ABSTRACT The discovery that loss-of-function mutations in the gene DOCK8 are responsible for most forms of autosomal recessive hyper-IgE syndrome and some forms of combined immunodeficiency without elevated serum IgE has led to studies into the immunopathogenesis of this disease. In this review, we relate the clinical features of this disease to studies using patients' cells and a mouse model of Dock8 deficiency, which have revealed how DOCK8 regulates T and B cell numbers and functions. The results of these studies help to explain how the absence of DOCK8 contributes to patients' susceptibility to viral, fungal, and bacterial infections. However, unanswered questions remain regarding how the absence of DOCK8 also leads to high IgE and allergic disease, predisposition for malignancy, and unusual clinical features, such as CNS abnormalities and autoimmunity, observed in some patients.
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ABSTRACT: The hyper-IgE syndrome (or Job's syndrome) is a rare disorder of immunity and connective tissue characterized by dermatitis, boils, cyst-forming pneumonias, elevated serum IgE levels, retained primary dentition, and bone abnormalities. Inheritance is autosomal dominant; sporadic cases are also found. We collected longitudinal clinical data on patients with the hyper-IgE syndrome and their families and assayed the levels of cytokines secreted by stimulated leukocytes and the gene expression in resting and stimulated cells. These data implicated the signal transducer and activator of transcription 3 gene (STAT3) as a candidate gene, which we then sequenced. We found increased levels of proinflammatory gene transcripts in unstimulated peripheral-blood neutrophils and mononuclear cells from patients with the hyper-IgE syndrome, as compared with levels in control cells. In vitro cultures of mononuclear cells from patients that were stimulated with lipopolysaccharide, with or without interferon-gamma, had higher tumor necrosis factor alpha levels than did identically treated cells from unaffected persons (P=0.003). In contrast, the cells from patients with the hyper-IgE syndrome generated lower levels of monocyte chemoattractant protein 1 in response to the presence of interleukin-6 (P=0.03), suggesting a defect in interleukin-6 signaling through its downstream mediators, one of which is STAT3. We identified missense mutations and single-codon in-frame deletions in STAT3 in 50 familial and sporadic cases of the hyper-IgE syndrome. Eighteen discrete mutations, five of which were hot spots, were predicted to directly affect the DNA-binding and SRC homology 2 (SH2) domains. Mutations in STAT3 underlie sporadic and dominant forms of the hyper-IgE syndrome, an immunodeficiency syndrome involving increased innate immune response, recurrent infections, and complex somatic features.New England Journal of Medicine 11/2007; 357(16):1608-19. · 51.66 Impact Factor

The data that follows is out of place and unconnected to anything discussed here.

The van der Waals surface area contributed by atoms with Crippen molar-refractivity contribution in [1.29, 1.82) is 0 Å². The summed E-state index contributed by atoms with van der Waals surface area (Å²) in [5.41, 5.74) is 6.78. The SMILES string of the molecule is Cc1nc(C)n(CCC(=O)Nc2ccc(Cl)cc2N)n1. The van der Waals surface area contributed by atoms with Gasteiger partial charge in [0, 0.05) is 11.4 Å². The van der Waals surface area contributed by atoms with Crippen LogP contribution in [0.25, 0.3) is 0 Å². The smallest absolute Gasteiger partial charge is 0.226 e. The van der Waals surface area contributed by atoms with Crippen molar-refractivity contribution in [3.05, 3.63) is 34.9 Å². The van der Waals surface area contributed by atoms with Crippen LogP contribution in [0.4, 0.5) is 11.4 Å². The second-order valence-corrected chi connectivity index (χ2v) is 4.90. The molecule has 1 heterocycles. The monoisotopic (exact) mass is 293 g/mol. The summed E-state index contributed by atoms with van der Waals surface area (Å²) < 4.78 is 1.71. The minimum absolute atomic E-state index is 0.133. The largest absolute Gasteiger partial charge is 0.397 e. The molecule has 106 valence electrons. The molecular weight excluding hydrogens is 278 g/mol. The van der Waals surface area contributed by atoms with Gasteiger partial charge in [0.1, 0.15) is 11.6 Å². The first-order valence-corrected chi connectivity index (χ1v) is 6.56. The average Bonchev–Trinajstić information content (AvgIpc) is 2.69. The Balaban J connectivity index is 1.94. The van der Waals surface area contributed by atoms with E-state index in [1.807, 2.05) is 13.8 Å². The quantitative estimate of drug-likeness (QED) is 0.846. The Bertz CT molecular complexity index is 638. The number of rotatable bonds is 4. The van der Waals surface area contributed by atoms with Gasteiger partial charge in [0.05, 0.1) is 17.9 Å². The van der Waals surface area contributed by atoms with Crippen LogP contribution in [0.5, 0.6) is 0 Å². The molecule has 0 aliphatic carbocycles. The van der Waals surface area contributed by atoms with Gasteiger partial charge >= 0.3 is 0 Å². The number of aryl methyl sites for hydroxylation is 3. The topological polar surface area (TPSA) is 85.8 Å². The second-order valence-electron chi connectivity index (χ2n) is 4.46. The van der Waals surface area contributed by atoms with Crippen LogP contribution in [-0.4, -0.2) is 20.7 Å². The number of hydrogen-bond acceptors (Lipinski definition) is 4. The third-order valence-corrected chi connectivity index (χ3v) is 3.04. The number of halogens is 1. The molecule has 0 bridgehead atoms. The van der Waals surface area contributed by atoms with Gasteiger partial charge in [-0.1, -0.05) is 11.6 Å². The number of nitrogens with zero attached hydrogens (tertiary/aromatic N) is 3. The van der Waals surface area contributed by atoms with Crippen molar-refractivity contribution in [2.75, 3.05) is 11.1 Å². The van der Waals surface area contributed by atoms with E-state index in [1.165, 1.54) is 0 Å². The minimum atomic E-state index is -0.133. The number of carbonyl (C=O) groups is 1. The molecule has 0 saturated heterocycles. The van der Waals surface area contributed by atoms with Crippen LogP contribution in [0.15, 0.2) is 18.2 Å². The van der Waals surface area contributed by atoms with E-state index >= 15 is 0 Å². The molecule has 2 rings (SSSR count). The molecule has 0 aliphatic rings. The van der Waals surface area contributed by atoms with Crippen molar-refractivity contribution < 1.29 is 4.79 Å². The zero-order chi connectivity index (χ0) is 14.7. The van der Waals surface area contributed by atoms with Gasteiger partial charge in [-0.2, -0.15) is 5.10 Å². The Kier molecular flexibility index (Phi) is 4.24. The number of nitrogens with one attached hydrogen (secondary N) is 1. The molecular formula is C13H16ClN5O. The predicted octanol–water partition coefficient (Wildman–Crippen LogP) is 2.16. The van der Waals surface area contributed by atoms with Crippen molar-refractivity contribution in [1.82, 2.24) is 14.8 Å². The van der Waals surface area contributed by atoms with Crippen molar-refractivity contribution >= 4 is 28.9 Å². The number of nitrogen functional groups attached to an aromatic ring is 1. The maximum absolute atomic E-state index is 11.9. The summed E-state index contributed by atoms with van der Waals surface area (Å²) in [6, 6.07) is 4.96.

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ABSTRACT: Hyper-immunoglobulin E syndrome (HIES) is a primary immune deficiency characterized by abnormal and devastating susceptibility to a narrow spectrum of infections, most commonly Staphylococcus aureus and Candida albicans. Recent investigations have identified mutations in STAT3 in the majority of HIES patients studied. Despite the identification of the genetic cause of HIES, the mechanisms underlying the pathological features of this disease remain to be elucidated. Here, we demonstrate a failure of CD4+ T cells harboring heterozygous STAT3 mutations to generate interleukin 17-secreting (i.e., T helper [Th]17) cells in vivo and in vitro due to a failure to express sufficient levels of the Th17-specific transcriptional regulator retinoid-related orphan receptor t. Because Th17 cells are enriched for cells with specificities against fungal antigens, our results may explain the pattern of infection susceptibility characteristic of patients with HIES. Furthermore, they underscore the importance of Th17 responses in normal host defense against the common pathogens S. aureus and C. albicans.Journal of Experimental Medicine 08/2008; 205(7):1551-7. · 13.21 Impact Factor
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ABSTRACT: The cytokines controlling the development of human interleukin (IL) 17--producing T helper cells in vitro have been difficult to identify. We addressed the question of the development of human IL-17--producing T helper cells in vivo by quantifying the production and secretion of IL-17 by fresh T cells ex vivo, and by T cell blasts expanded in vitro from patients with particular genetic traits affecting transforming growth factor (TGF) beta, IL-1, IL-6, or IL-23 responses. Activating mutations in TGFB1, TGFBR1, and TGFBR2 (Camurati-Engelmann disease and Marfan-like syndromes) and loss-of-function mutations in IRAK4 and MYD88 (Mendelian predisposition to pyogenic bacterial infections) had no detectable impact. In contrast, dominant-negative mutations in STAT3 (autosomal-dominant hyperimmunoglobulin E syndrome) and, to a lesser extent, null mutations in IL12B and IL12RB1 (Mendelian susceptibility to mycobacterial diseases) impaired the development of IL-17--producing T cells. These data suggest that IL-12Rbeta1- and STAT-3--dependent signals play a key role in the differentiation and/or expansion of human IL-17-producing T cell populations in vivo.Journal of Experimental Medicine 08/2008; 205(7):1543-50. · 13.21 Impact Factor